Main image of article 31 Tech Skills That Amazon Wants on Its Pandemic Hiring Spree

It’s no surprise that companies specializing in e-commerce have profited immensely during the COVID-19 pandemic. When it comes to these companies, though, perhaps none have enjoyed greater success than Amazon, which has seen demand for products spike since lockdowns began in March. According to a recent New York Times article, Amazon has hired 427,300 employees since January, bringing its total workforce to 1.2 million people.

And those numbers might not show the total extent of Amazon’s hiring. As the Times helpfully points out, that 1.2 million doesn’t include the 100,000 temporary workers hired to deal with the usual holiday surge; nor does it account for the 500,000 delivery drivers who work for Amazon’s contractors. Once you begin adding up those numbers, Amazon starts approaching Walmart’s 2.2 million employees.

Some 85 percent of Amazon’s employees work in the company’s warehouses and operational centers. It’s also hiring quite a number of technologists—but what skills is it looking for? For an answer, we turn to Burning Glass, which collects and analyzes millions of job postings from across the country. Specifically, we wanted to look at Amazon’s tech hiring from January through October, which captures virtually the full extent of the U.S. pandemic thus far. Here’s the list of the top 31 skills appearing in Amazon-related job postings:

As you might expect from tech-related job postings, “software development” comes in first place. That’s not surprising—from maintaining the core e-commerce experience to building out new functionality for voice-activated Alexa devices, Amazon always needs technologists who can build new services and maintain legacy code.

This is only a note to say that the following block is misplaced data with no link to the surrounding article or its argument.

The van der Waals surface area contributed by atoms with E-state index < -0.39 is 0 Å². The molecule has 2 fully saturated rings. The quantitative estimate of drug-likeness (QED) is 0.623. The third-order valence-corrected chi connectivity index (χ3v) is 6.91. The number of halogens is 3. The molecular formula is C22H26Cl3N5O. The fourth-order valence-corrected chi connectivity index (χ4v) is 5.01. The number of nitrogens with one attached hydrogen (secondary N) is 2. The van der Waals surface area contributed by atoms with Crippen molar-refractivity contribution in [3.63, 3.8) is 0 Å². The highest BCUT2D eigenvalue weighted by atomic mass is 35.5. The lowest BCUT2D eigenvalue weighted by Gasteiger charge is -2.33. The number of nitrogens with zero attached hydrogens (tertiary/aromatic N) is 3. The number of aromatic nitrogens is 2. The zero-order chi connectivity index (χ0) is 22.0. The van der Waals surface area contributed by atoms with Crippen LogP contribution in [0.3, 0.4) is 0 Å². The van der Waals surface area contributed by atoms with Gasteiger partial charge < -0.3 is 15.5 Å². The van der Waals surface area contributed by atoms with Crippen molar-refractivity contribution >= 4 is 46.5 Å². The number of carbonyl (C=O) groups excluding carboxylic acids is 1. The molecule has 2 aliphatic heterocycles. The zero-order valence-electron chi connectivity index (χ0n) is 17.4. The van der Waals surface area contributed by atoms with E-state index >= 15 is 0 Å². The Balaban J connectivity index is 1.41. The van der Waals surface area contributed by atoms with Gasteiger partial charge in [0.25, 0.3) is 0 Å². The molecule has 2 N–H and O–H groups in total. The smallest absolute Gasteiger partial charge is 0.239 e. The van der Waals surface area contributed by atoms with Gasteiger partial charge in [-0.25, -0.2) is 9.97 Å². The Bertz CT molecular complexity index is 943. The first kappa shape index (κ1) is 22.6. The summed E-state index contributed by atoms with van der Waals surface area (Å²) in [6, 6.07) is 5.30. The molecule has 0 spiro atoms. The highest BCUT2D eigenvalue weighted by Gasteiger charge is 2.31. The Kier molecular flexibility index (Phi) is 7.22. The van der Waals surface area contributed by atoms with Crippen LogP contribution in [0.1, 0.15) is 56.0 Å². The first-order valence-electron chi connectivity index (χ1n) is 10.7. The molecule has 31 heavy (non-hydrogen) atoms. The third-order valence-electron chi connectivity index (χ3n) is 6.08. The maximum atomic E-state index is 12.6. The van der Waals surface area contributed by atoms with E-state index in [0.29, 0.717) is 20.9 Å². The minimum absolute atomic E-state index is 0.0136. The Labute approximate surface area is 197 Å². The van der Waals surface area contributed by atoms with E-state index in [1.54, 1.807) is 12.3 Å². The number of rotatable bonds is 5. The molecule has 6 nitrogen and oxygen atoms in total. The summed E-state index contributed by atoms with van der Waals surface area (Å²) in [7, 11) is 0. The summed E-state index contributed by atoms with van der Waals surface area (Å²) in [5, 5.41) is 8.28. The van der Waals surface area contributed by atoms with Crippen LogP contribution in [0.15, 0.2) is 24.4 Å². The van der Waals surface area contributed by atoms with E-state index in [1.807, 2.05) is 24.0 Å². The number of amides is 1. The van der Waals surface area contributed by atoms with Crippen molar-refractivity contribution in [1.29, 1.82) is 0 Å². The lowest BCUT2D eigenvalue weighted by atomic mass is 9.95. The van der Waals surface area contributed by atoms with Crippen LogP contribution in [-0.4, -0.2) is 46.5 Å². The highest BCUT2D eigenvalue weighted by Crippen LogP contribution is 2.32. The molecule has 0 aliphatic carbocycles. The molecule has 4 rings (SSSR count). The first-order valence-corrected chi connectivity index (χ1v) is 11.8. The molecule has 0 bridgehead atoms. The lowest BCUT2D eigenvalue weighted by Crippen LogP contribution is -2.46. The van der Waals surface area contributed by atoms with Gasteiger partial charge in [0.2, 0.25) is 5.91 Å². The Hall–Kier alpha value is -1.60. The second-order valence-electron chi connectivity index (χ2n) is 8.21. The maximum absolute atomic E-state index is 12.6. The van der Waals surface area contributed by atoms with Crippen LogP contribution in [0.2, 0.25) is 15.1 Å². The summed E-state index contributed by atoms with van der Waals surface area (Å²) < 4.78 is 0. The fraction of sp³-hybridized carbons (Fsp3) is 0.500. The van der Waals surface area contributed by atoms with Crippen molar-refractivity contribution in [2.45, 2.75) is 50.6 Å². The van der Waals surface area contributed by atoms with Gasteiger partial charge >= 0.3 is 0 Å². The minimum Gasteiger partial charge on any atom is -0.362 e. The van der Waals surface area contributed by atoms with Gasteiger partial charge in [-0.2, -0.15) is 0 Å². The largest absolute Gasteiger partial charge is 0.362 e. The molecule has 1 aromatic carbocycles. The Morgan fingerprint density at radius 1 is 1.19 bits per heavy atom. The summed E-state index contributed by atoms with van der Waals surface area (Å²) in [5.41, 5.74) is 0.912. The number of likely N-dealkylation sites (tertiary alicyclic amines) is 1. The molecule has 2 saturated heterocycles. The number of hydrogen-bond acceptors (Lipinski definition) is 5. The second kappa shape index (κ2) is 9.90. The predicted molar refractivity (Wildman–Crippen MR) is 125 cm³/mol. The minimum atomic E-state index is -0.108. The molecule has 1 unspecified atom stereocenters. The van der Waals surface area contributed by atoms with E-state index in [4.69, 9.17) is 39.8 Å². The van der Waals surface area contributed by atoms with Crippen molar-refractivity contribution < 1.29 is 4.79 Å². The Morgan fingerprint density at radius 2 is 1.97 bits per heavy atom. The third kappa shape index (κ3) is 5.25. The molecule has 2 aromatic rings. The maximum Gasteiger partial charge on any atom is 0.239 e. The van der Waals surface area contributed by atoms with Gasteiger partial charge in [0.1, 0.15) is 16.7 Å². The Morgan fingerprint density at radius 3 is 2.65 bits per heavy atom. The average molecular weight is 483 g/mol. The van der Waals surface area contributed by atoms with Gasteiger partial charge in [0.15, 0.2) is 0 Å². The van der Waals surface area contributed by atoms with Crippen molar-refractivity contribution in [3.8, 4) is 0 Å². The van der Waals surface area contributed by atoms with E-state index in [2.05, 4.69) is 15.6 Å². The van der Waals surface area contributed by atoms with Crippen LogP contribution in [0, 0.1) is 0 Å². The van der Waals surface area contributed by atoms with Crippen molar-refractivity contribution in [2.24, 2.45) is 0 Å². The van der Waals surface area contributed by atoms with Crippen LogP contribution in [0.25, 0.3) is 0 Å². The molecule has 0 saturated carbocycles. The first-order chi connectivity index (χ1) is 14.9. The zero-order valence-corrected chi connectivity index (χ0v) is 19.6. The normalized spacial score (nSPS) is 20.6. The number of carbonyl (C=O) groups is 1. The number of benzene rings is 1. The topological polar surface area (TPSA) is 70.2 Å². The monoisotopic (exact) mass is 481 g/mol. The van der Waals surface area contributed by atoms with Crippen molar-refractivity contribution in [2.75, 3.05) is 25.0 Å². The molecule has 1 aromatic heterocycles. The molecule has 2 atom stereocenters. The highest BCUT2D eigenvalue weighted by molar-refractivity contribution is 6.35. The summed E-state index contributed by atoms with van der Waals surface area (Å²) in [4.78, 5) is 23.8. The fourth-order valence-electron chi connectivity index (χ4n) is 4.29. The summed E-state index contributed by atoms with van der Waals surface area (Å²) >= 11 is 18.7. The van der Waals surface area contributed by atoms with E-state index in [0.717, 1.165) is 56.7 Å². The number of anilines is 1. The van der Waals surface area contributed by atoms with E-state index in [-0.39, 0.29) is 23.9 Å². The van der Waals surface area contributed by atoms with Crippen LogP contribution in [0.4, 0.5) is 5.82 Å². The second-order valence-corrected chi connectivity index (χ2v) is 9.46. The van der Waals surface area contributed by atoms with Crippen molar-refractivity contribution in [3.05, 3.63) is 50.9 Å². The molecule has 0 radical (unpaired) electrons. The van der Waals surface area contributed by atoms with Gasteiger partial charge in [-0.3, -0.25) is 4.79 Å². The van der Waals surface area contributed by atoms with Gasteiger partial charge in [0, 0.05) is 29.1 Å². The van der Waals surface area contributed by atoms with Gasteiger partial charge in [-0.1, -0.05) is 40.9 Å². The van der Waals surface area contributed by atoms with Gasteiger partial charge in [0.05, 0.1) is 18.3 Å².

When it comes to programming languages, Amazon is also interested in technologists who can effectively work with Java, Python, and C++. That should likewise come as no surprise, considering those are three of the most popular programming languages around. SQL is also key to know, since much of the tech work at the company involves wrangling huge datasets.

If you’re applying for a job at Amazon, familiarity with Amazon Web Services (AWS) is also an absolute must. Fortunately, Amazon offers tons of AWS-related documentation and certifications, which might allow you to stand out if you’re competing in a crowded field for a cloud-related position. Certifications may also come in useful if you’re applying for a job in one of the company’s more cutting-edge areas, such as machine learning or artificial intelligence (A.I.). 

The other big question is where Amazon is hiring. As you might expect, the bulk of open tech positions are in Seattle, where the company is headquartered, and in New York City, where it has been aggressively snatching up office space. Silicon Valley is also big, as is Washington, D.C./Northern Virginia, home of Amazon’s soon-to-be-completed massive “HQ2” complex.

But it’s also important to note that Amazon is hiring technologists in a variety of locations, from Texas to Wisconsin and from Portland to Pittsburgh. And as with many other tech companies (notably Google and Facebook), there’s every chance that Amazon will adopt a more flexible stance when it comes to remote and flexible work—especially if you have particularly sought-after skills. If you’re curious about working for this tech giant, chances are good that there’s an opportunity for you right now.